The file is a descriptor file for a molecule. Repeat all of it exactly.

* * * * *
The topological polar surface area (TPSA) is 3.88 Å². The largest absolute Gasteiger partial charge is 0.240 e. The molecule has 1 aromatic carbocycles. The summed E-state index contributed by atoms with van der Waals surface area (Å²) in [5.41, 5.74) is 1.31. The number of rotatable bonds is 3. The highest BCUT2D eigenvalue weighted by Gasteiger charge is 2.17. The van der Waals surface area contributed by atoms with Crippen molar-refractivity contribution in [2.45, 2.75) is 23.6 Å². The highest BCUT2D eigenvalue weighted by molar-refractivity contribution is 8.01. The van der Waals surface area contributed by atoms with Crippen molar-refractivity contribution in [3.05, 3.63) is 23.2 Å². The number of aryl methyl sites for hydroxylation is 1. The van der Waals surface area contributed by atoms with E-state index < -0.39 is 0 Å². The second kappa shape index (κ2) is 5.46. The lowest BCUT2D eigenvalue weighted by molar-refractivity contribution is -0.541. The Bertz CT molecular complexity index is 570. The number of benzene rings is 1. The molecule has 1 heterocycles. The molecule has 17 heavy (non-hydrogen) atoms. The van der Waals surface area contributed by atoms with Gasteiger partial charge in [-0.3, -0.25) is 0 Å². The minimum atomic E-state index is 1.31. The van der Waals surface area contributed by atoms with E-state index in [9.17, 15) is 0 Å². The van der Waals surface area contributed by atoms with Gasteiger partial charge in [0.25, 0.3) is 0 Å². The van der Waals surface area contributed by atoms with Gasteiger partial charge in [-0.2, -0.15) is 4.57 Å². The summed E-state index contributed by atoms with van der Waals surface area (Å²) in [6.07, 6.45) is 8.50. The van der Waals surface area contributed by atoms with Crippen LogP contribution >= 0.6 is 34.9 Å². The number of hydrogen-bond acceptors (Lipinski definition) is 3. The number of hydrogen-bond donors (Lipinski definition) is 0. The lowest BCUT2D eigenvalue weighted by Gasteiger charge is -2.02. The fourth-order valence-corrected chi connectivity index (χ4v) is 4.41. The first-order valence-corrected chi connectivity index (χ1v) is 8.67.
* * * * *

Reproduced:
The topological polar surface area (TPSA) is 3.88 Å². The largest absolute Gasteiger partial charge is 0.240 e. The molecule has 1 aromatic carbocycles. The summed E-state index contributed by atoms with van der Waals surface area (Å²) in [5.41, 5.74) is 1.31. The number of rotatable bonds is 3. The highest BCUT2D eigenvalue weighted by Gasteiger charge is 2.17. The van der Waals surface area contributed by atoms with Crippen molar-refractivity contribution in [2.45, 2.75) is 23.6 Å². The highest BCUT2D eigenvalue weighted by molar-refractivity contribution is 8.01. The van der Waals surface area contributed by atoms with Crippen molar-refractivity contribution in [3.05, 3.63) is 23.2 Å². The number of aryl methyl sites for hydroxylation is 1. The van der Waals surface area contributed by atoms with E-state index < -0.39 is 0 Å². The second kappa shape index (κ2) is 5.46. The lowest BCUT2D eigenvalue weighted by molar-refractivity contribution is -0.541. The Bertz CT molecular complexity index is 570. The number of benzene rings is 1. The molecule has 1 heterocycles. The molecule has 17 heavy (non-hydrogen) atoms. The van der Waals surface area contributed by atoms with Gasteiger partial charge in [-0.3, -0.25) is 0 Å². The minimum atomic E-state index is 1.31. The van der Waals surface area contributed by atoms with E-state index in [9.17, 15) is 0 Å². The van der Waals surface area contributed by atoms with Gasteiger partial charge in [0.25, 0.3) is 0 Å². The van der Waals surface area contributed by atoms with Gasteiger partial charge in [-0.2, -0.15) is 4.57 Å². The summed E-state index contributed by atoms with van der Waals surface area (Å²) in [6.07, 6.45) is 8.50. The van der Waals surface area contributed by atoms with Crippen LogP contribution >= 0.6 is 34.9 Å². The number of hydrogen-bond acceptors (Lipinski definition) is 3. The number of hydrogen-bond donors (Lipinski definition) is 0. The lowest BCUT2D eigenvalue weighted by Gasteiger charge is -2.02. The fourth-order valence-corrected chi connectivity index (χ4v) is 4.41. The first-order valence-corrected chi connectivity index (χ1v) is 8.67.